Salmonella food poisoning could damage your DNA

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Melissa Osgood

Miller

Wiedmann

Salmonella food poisoning wallops you for several days, but new research by Cornell food scientists indicates that some of its serotypes – variations of the bacterial species – can have permanent repercussions. It may damage your DNA.

“Not all salmonella serotypes are equal,” said author Rachel Miller, a doctoral candidate in food science.

Salmonella causes about 1.2 million non-typhoidal salmonella illnesses and about 450 deaths annually in the United States, according to Center for Disease Control statistics. There are over 2,500 serotypes for salmonella, but fewer than 100 serotypes cause the vast majority of foodborne illness, according to the CDC.

Miller and Martin Wiedmann, the Gellert Family Professor in Food Safety, examined multiple serotypes of salmonella that encode for cytolethal distending toxin, or S-CDT, a virulence component for serotype Typhi – the cause of typhoid fever. As it happens, the salmonella serotypes called Javiana, Montevideo, Oranienburg and Mississippi – common culprits in the foodborne illness world – also carry the genetic material that encodes S-CDT, the researchers found.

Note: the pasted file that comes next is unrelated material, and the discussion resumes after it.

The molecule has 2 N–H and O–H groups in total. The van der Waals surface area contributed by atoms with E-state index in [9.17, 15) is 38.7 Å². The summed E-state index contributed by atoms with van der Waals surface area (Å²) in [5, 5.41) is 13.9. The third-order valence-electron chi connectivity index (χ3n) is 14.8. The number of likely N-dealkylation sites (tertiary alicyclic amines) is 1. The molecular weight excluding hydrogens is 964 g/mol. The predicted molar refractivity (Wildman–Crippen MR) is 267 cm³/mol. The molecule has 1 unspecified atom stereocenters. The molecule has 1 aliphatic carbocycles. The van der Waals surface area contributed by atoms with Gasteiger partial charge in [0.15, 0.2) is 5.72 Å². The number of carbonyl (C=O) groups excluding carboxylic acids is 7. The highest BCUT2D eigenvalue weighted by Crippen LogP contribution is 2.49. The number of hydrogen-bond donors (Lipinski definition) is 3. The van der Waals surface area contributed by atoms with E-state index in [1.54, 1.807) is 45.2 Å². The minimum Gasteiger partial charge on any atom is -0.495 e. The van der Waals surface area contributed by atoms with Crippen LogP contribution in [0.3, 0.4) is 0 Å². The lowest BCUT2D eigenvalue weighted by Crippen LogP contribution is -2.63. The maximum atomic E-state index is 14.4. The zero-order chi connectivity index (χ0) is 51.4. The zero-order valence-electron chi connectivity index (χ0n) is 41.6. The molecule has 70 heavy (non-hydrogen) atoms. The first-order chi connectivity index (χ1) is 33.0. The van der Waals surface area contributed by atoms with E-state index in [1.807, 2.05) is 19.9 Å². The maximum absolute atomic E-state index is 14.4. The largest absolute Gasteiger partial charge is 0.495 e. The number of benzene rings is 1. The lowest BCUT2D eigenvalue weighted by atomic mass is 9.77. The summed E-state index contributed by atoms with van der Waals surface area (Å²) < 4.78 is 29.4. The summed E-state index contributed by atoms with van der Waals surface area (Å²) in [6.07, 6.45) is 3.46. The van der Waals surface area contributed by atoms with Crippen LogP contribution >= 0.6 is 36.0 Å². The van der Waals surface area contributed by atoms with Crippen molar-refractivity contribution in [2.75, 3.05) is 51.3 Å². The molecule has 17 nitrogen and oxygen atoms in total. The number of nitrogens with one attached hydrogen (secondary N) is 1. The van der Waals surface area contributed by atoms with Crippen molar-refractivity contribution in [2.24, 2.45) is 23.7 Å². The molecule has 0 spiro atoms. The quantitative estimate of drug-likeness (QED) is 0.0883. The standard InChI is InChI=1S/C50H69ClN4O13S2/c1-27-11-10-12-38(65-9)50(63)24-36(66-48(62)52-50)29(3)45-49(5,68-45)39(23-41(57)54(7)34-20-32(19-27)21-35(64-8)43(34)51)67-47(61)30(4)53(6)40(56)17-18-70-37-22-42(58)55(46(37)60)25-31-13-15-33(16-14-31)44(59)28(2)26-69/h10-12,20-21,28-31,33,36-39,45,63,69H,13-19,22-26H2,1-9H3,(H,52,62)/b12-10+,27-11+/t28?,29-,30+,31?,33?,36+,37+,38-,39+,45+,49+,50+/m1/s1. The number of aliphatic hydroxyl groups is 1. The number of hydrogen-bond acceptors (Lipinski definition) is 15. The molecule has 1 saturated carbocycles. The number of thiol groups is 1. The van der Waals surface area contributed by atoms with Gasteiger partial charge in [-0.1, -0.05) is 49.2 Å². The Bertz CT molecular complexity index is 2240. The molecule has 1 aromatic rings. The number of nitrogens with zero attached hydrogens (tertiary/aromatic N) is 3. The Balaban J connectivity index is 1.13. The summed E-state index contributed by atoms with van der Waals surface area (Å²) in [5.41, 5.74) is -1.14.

In human cells grown in the lab, Salmonella strains with S-CDT were also found to lead to hallmark signatures that indicate the presence of DNA damage. The ability to cause DNA damage may contribute to long-term disease consequences, Miller said.

“Think about possible DNA damage this way: We apply sunscreen to keep the sun from damaging our skin. If you don’t apply sunscreen, you can get a sunburn – and possibly develop skin problems later in life,” said Miller. “While not the sun, salmonella bacteria may work in a similar way. The more you expose your body’s cells to DNA damage, the more DNA damage that needs to be repaired, and there may one day be a chance that the DNA damage is not correctly repaired. We don’t really know right now the true permanent damage from these salmonella infections.”

For a half-century, scientists have used salmonella serotyping to track foodborne illness outbreaks and their sources.

“A person’s damaged DNA from salmonella could lead to long-term health consequences after the infection subsides, such as longer bouts with foodborne illness,” said Wiedmann.

Salmonella is named for Daniel Elmer Salmon (Cornell B.V.M. 1872, D.V.M 1876), who received the first doctorate of veterinary medicine in the United States.

The research, “The Cytolethal Distending Toxin Produced by Nontyphoidal Salmonella Serotypes Javiana, Montevideo, Oranienburg, and Mississippi Induces DNA Damage in a Manner Similar to That of Serotype Typhi,” was published in the journal mBio (November/December 2016), published by the American Society of Microbiology. The U.S. Department of Agriculture provided funding.

 


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Blaine Friedlander